Death and Desire

A week ago, I started awake in the early hours with fear flooding my body.  The realisation was that, when my mother was my age now, she was probably already in the first stage of the dementia that claimed her life 10 years later.  As her sister also fell victim to dementia, there were some greater than average odds that I might too.  I don’t have much time!  The fear has stayed with me in smaller and larger waves – and fear, as I well know, can be paralysing.  But I keep moving and watching the fear moving in my body and mind.  I spoke about the fear to a few trusted others.  Naming it out loud helped, but it felt very vulnerable.

I was due to give a poetry reading a few days later, and had decided to read Mary Oliver’s “The Summer Day”  as my closing offering – a tribute to her.  She has had no small effect on me over the years – all positive – and she met her own death very recently.  Mary Oliver’s poems seem always to speak to my own deep desire to connect with life – to be fully awake and attentive to the ordinary joys endlessly available in this unfathomable world I find myself in.  It’s the simple and invaluable gift her poems give to anyone willing to receive – and in this poem she reminds us, Doesn’t everything die at last, and too soon?

Andreas Weber, in his book, Matter & Desire, An Erotic Ecology, devotes a whole chapter to Death.  He claims that Aliveness must be able to fail if it is to be truly alive.  Only because of death does life become creative.1  And then, Stubbornly insisting on life can result in the opposite.  The frantic desire to ward off death can actually invite it.  Conversely, if you wish for life you must be prepared to welcome death…Perhaps we can speak of a biocentric tragedy, of a rift that cleaves the living heart and makes it bleed.  But this division alone is what makes space for desire, it frees this desire, this longing to reveal itself in snowstorms of hawthorn blossoms, in the swifts’ joyous arcs through the evening air…2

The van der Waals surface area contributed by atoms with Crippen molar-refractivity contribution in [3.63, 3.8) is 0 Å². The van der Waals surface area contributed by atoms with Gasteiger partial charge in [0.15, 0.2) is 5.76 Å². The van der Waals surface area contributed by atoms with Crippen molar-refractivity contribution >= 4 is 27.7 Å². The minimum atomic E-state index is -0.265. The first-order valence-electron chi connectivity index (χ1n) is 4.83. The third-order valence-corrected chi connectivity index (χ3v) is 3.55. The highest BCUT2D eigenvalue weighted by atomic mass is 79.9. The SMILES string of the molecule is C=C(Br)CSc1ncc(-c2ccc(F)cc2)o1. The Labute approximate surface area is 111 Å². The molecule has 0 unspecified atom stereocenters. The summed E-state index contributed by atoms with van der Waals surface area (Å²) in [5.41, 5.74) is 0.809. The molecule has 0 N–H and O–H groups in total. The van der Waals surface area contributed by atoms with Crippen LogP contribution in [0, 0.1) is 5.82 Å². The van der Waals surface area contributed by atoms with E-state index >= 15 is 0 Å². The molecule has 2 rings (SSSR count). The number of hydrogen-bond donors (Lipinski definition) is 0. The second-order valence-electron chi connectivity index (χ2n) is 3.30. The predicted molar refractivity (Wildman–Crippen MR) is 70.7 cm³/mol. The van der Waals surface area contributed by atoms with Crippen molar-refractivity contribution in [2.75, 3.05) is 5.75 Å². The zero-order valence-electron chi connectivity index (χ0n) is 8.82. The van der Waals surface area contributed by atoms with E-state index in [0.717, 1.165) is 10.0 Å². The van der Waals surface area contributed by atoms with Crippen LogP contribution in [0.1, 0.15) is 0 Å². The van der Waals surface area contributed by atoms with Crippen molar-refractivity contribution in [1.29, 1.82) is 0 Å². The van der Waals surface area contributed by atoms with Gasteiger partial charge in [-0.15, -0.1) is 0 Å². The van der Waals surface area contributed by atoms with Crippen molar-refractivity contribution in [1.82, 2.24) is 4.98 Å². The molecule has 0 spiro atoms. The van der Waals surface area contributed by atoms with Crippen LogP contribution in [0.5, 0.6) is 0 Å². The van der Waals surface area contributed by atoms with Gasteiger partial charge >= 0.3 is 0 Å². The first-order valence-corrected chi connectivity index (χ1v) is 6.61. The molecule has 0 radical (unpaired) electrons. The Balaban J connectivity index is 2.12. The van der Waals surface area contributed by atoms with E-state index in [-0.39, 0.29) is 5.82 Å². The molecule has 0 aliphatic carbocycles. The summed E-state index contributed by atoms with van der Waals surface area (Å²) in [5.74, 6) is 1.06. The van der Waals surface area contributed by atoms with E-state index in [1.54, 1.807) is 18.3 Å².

Of course – the beauty, poignancy and aliveness of impermanence – cherry blossoms.  Why else write poems?

But I have desires about how I want to die, too – as did Mary Oliver.  In her poem “When Death Comes” , she says she wants to be able to step through the door full of curiosity.  Ah!  I desire to do same!  To die the death of the fully alive.  To open to death as I would to a lover, not a thief.  Fat chance if I succumb to Alzheimer’s!  Death is not a thief, but dementia is – slowing taking every meaning from you, crumb by crumb, connection by connection, brain cell by brain cell.  It angers and frightens me.

I wrote about my mother in Nothing Special: “My Mother’s Kitchen”

My mother’s kitchen was her kingdom.

She ruled there as despot and sage –

copper bottomed saucepans rubbed to a shine

with vinegar and salt –

cupboards with Lazy Susan circular trays

that turned around bringing

spices from China and India,

condiments from Italy and Japan,

spinning around into her easy reach.


Dishes were rinsed from right to left

and into the dishwasher –

but not the lead crystal

or the bone-handled knives.


She cooked with concentration,

subtlety and sincerity.

It was her poetry

and her pride.


But she was left walking through it

one heavy autumn day

with a spoon in her hand.

Looking at it, she turned to me and asked,

“What is this for?”


I can, and will, keep exploring and opening to my deep desires for as long as possible.  And I can also feel that death, itself, makes this space for desiring.  But how will my fear of dementia impact this?  What is this for?